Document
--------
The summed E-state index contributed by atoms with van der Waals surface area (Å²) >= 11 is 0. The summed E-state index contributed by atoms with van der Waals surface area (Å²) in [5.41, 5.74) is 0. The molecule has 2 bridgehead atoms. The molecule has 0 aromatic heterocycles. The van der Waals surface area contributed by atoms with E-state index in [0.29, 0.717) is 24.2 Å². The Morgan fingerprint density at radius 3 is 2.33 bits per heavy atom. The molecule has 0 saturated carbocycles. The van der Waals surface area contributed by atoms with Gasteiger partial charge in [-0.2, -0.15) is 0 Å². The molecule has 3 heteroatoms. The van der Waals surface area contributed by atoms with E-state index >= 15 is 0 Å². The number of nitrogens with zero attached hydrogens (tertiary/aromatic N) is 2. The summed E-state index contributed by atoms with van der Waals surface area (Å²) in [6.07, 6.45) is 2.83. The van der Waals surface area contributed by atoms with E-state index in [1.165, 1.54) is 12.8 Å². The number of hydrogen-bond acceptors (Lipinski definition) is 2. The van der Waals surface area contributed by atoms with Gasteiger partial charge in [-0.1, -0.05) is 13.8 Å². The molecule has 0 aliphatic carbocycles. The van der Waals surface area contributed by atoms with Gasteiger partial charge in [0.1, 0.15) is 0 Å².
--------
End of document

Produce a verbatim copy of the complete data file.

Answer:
The summed E-state index contributed by atoms with van der Waals surface area (Å²) >= 11 is 0. The summed E-state index contributed by atoms with van der Waals surface area (Å²) in [5.41, 5.74) is 0. The molecule has 2 bridgehead atoms. The molecule has 0 aromatic heterocycles. The van der Waals surface area contributed by atoms with E-state index in [0.29, 0.717) is 24.2 Å². The Morgan fingerprint density at radius 3 is 2.33 bits per heavy atom. The molecule has 0 saturated carbocycles. The van der Waals surface area contributed by atoms with Gasteiger partial charge in [-0.2, -0.15) is 0 Å². The molecule has 3 heteroatoms. The van der Waals surface area contributed by atoms with E-state index >= 15 is 0 Å². The number of nitrogens with zero attached hydrogens (tertiary/aromatic N) is 2. The summed E-state index contributed by atoms with van der Waals surface area (Å²) in [6.07, 6.45) is 2.83. The van der Waals surface area contributed by atoms with E-state index in [1.165, 1.54) is 12.8 Å². The number of hydrogen-bond acceptors (Lipinski definition) is 2. The van der Waals surface area contributed by atoms with Gasteiger partial charge in [-0.1, -0.05) is 13.8 Å². The molecule has 0 aliphatic carbocycles. The van der Waals surface area contributed by atoms with Gasteiger partial charge in [0.1, 0.15) is 0 Å².